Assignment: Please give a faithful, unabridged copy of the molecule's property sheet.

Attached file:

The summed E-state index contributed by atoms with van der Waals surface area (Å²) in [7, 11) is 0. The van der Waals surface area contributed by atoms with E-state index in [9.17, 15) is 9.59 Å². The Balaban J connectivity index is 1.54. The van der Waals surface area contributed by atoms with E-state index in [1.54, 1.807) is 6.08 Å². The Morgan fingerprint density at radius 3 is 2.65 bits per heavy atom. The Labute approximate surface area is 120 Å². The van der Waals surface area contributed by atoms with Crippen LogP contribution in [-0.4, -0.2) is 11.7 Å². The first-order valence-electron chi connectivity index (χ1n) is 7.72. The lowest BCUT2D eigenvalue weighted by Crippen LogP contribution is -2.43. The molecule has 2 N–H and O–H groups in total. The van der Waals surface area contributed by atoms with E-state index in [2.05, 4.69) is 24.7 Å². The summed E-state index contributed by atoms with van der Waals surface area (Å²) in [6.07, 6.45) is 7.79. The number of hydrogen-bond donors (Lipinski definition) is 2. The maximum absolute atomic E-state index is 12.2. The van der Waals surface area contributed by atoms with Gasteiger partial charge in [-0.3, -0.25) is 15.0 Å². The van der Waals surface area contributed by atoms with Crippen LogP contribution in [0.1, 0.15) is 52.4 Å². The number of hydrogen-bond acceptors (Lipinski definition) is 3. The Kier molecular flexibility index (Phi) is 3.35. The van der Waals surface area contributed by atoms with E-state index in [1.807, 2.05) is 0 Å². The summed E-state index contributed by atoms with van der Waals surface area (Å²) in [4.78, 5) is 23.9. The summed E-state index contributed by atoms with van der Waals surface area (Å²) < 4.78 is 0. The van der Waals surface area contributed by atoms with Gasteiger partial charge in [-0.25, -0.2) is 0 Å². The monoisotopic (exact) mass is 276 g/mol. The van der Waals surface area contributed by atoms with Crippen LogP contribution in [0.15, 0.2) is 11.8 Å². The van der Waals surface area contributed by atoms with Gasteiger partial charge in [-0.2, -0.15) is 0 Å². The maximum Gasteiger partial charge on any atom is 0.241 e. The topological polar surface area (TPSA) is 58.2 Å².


The summed E-state index contributed by atoms with van der Waals surface area (Å²) in [7, 11) is 0. The van der Waals surface area contributed by atoms with E-state index in [9.17, 15) is 9.59 Å². The Balaban J connectivity index is 1.54. The van der Waals surface area contributed by atoms with E-state index in [1.54, 1.807) is 6.08 Å². The Morgan fingerprint density at radius 3 is 2.65 bits per heavy atom. The Labute approximate surface area is 120 Å². The van der Waals surface area contributed by atoms with Crippen LogP contribution in [-0.4, -0.2) is 11.7 Å². The first-order valence-electron chi connectivity index (χ1n) is 7.72. The lowest BCUT2D eigenvalue weighted by Crippen LogP contribution is -2.43. The molecule has 2 N–H and O–H groups in total. The van der Waals surface area contributed by atoms with E-state index in [2.05, 4.69) is 24.7 Å². The summed E-state index contributed by atoms with van der Waals surface area (Å²) in [6.07, 6.45) is 7.79. The number of hydrogen-bond donors (Lipinski definition) is 2. The maximum absolute atomic E-state index is 12.2. The van der Waals surface area contributed by atoms with Gasteiger partial charge in [-0.3, -0.25) is 15.0 Å². The van der Waals surface area contributed by atoms with Crippen LogP contribution in [0.1, 0.15) is 52.4 Å². The number of hydrogen-bond acceptors (Lipinski definition) is 3. The Kier molecular flexibility index (Phi) is 3.35. The van der Waals surface area contributed by atoms with E-state index in [1.807, 2.05) is 0 Å². The summed E-state index contributed by atoms with van der Waals surface area (Å²) in [4.78, 5) is 23.9. The summed E-state index contributed by atoms with van der Waals surface area (Å²) < 4.78 is 0. The van der Waals surface area contributed by atoms with Gasteiger partial charge in [-0.25, -0.2) is 0 Å². The monoisotopic (exact) mass is 276 g/mol. The van der Waals surface area contributed by atoms with Crippen LogP contribution in [0.15, 0.2) is 11.8 Å². The van der Waals surface area contributed by atoms with Gasteiger partial charge in [-0.2, -0.15) is 0 Å². The maximum Gasteiger partial charge on any atom is 0.241 e. The topological polar surface area (TPSA) is 58.2 Å².